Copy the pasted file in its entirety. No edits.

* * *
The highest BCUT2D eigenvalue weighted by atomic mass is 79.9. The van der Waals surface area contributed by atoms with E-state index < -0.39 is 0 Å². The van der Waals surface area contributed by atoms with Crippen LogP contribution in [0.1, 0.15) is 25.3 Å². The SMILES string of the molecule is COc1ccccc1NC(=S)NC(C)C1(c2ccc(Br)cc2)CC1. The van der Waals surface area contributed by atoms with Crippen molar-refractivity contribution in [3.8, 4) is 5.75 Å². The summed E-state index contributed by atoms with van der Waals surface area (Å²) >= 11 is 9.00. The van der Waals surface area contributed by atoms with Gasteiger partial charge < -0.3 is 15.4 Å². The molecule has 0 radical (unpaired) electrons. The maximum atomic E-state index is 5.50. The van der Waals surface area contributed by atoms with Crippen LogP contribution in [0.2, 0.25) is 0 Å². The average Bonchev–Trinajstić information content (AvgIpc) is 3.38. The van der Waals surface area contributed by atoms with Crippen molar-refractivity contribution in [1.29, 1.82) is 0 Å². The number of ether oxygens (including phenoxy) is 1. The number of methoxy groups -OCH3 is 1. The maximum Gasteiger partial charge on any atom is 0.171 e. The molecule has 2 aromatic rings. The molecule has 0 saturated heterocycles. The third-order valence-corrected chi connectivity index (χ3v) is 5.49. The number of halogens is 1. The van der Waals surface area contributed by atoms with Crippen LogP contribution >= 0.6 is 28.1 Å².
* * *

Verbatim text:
The highest BCUT2D eigenvalue weighted by atomic mass is 79.9. The van der Waals surface area contributed by atoms with E-state index < -0.39 is 0 Å². The van der Waals surface area contributed by atoms with Crippen LogP contribution in [0.1, 0.15) is 25.3 Å². The SMILES string of the molecule is COc1ccccc1NC(=S)NC(C)C1(c2ccc(Br)cc2)CC1. The van der Waals surface area contributed by atoms with Crippen molar-refractivity contribution in [3.8, 4) is 5.75 Å². The summed E-state index contributed by atoms with van der Waals surface area (Å²) >= 11 is 9.00. The van der Waals surface area contributed by atoms with Gasteiger partial charge < -0.3 is 15.4 Å². The molecule has 0 radical (unpaired) electrons. The maximum atomic E-state index is 5.50. The van der Waals surface area contributed by atoms with Crippen LogP contribution in [0.2, 0.25) is 0 Å². The average Bonchev–Trinajstić information content (AvgIpc) is 3.38. The van der Waals surface area contributed by atoms with Crippen molar-refractivity contribution in [1.29, 1.82) is 0 Å². The number of ether oxygens (including phenoxy) is 1. The number of methoxy groups -OCH3 is 1. The maximum Gasteiger partial charge on any atom is 0.171 e. The molecule has 2 aromatic rings. The molecule has 0 saturated heterocycles. The third-order valence-corrected chi connectivity index (χ3v) is 5.49. The number of halogens is 1. The van der Waals surface area contributed by atoms with Crippen LogP contribution >= 0.6 is 28.1 Å².